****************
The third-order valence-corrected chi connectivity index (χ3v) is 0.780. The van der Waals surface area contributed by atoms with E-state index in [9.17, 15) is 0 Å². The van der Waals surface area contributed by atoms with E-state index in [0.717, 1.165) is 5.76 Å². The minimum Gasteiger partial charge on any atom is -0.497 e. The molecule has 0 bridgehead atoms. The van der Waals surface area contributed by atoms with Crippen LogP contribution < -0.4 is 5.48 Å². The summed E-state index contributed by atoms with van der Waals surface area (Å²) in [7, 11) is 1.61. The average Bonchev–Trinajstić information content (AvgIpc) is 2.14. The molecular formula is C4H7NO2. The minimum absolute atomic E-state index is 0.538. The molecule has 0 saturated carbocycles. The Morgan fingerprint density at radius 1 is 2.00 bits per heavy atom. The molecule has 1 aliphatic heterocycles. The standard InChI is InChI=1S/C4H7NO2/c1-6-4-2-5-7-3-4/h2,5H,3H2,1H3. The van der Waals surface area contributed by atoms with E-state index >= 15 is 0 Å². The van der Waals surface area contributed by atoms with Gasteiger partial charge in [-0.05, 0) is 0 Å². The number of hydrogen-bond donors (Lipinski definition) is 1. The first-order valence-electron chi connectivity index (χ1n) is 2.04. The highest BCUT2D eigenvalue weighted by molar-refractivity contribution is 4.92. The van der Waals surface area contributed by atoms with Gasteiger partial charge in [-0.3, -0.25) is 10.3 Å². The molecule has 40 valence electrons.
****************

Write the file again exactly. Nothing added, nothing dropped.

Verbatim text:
The third-order valence-corrected chi connectivity index (χ3v) is 0.780. The van der Waals surface area contributed by atoms with E-state index in [9.17, 15) is 0 Å². The van der Waals surface area contributed by atoms with E-state index in [0.717, 1.165) is 5.76 Å². The minimum Gasteiger partial charge on any atom is -0.497 e. The molecule has 0 bridgehead atoms. The van der Waals surface area contributed by atoms with Crippen LogP contribution < -0.4 is 5.48 Å². The summed E-state index contributed by atoms with van der Waals surface area (Å²) in [7, 11) is 1.61. The average Bonchev–Trinajstić information content (AvgIpc) is 2.14. The molecular formula is C4H7NO2. The minimum absolute atomic E-state index is 0.538. The molecule has 0 saturated carbocycles. The Morgan fingerprint density at radius 1 is 2.00 bits per heavy atom. The molecule has 1 aliphatic heterocycles. The standard InChI is InChI=1S/C4H7NO2/c1-6-4-2-5-7-3-4/h2,5H,3H2,1H3. The van der Waals surface area contributed by atoms with E-state index >= 15 is 0 Å². The van der Waals surface area contributed by atoms with Gasteiger partial charge in [-0.05, 0) is 0 Å². The number of hydrogen-bond donors (Lipinski definition) is 1. The first-order valence-electron chi connectivity index (χ1n) is 2.04. The highest BCUT2D eigenvalue weighted by molar-refractivity contribution is 4.92. The van der Waals surface area contributed by atoms with Gasteiger partial charge in [-0.3, -0.25) is 10.3 Å². The molecule has 40 valence electrons.